Hearsay is an aural and written account of the ICA's history, a tell of
many tales contributed by different people, some who simply attended
events, drank a beer, or others who worked here for many years. It is
a mosaic of memories, a non-linear account that portrays the
institution as never before: it exposes the (in)significance such an
institution holds in various people's lives; it outlines an
understanding of the ICA from a series of personal viewpoints.
There is a voyeuristic quality to this project: how have other people
experienced the space, how have they used it? Have they witnessed an
event that has since become part of the institutional mythology? Over
fifty years have passed since the ICA first opened, and over thirty
since it moved to its current location. In a way, Hearsay is a live
archive of the institution, as (un)reliable as any form of documenting.
In that sense, it questions History, posing this collection of
histories as a possible alternative.
Patiently gathering anecdotes, bits and pieces that form that informal
- unofficial - history, Julie Myers has mapped out a new space that
redefines the public space, re-mapping some sort of collective
unconscious of the space. Here, some time ago, a visitor remembers a
first encounter with his wife in the bar, while a curator recounts
staging an exhibition for dogs. The institutional walls and corridors,
rooms and offices, contain that history although it remains invisible;
a virtual show that erases the usual boundaries that exist between
public space and work space.
From celebrities to casual visitors, from the handyman to the director,
all the contributors offer a specific understanding and relationship to
the institutional space, contributing to the elaboration of a
perceptual dimension that exists at the conflation of space and time.
Space and time collapsed in one experience: in 1999, one can walk
through the ICA's concourse and be told about what happened in earlier
times. It is not a nostalgic exercize: rather, the meticulous
assemblage of fragments that form a different whole.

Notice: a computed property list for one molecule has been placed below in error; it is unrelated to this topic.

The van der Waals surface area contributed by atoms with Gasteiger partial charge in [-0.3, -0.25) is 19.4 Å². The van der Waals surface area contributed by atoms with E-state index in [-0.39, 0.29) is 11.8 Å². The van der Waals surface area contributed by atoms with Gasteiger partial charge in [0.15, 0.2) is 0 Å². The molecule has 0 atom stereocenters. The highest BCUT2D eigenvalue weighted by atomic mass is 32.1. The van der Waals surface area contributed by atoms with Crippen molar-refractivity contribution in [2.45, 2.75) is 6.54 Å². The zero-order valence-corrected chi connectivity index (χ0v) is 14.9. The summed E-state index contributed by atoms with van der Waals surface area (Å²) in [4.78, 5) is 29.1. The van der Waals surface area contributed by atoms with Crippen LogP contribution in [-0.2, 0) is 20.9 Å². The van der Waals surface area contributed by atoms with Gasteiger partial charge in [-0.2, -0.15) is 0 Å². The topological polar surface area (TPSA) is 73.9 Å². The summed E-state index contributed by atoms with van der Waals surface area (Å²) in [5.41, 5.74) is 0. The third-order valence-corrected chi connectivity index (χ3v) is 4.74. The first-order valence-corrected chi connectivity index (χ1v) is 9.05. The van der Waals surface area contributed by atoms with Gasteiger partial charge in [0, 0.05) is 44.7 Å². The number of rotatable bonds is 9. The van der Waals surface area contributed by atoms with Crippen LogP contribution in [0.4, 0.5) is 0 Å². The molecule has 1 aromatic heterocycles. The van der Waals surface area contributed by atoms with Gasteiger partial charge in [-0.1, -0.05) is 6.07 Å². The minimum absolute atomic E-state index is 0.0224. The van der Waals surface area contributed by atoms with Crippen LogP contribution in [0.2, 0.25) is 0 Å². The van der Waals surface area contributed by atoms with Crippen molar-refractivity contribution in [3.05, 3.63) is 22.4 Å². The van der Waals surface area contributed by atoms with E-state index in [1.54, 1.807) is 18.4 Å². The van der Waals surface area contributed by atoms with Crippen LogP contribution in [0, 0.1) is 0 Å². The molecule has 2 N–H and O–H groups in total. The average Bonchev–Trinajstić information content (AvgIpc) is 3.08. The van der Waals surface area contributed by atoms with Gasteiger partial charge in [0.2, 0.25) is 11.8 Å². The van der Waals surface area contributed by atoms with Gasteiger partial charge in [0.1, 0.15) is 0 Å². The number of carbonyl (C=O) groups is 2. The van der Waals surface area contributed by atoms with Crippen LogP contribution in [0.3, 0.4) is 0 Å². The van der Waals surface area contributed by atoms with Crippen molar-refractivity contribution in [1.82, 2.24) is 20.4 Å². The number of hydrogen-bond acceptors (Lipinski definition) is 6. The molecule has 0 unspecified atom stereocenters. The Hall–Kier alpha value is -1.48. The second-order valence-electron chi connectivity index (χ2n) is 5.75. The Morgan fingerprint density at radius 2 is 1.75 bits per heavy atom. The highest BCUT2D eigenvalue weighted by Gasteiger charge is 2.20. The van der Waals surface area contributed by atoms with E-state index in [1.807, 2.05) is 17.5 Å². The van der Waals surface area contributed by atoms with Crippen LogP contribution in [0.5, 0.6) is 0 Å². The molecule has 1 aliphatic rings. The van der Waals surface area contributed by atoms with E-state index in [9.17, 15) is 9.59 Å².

The show exists both online and in the space, thus also confronting the
usual cultural construct that has been established since the advent of
"cyberspace". These two realms co-exist, inform each other, function
in symbiosis, not separated, as it is often assumed. The web site has
enabled Julie Myers to gather memories from other people, some of which
live far away, others who just would not relinquish anonymity. Another
map appears gradually, consisting of the mosaic of live memories the
artist has recorded, adjoined to the written ones contributed by
In the ICA premises, there is nothing to see. What the artist proposes
is just an itinerary to be experienced with a typical institutional
fixture, the Acoustiguide¨ wand. Here, again, the artist offers a
redefinition of the institutional space and its usual structure: these
wands usually compliment an exhibition, provide a context for the work
on display, map out a specific experience of the show. In this
instance, the wand IS the show, and functions as a link between the
visitor and the space, providing access to a different time frame.
The map is the only physical evidence of Julie Myers'
"installation", the card is the only tangible evidence of her work.
There lies her questioning of what is virtual and what is not. Akin to
the radio waves that surround us, invisibly and silently carrying data
(voice, bits, etc.), the work does not need to materialize, and uses a
device that proposes a different approach to a given environment.
Hearsay is part of the SUN/ICA New Media Centre's artist in residence
program. The SUN/ICA New Media Centre would like to thank the
University of Middlesex and Acoustiguide¨, whose support and commitment
has been invaluable in the development of this project.
The online component of this installation is at:
director of new media
ICA New Media Center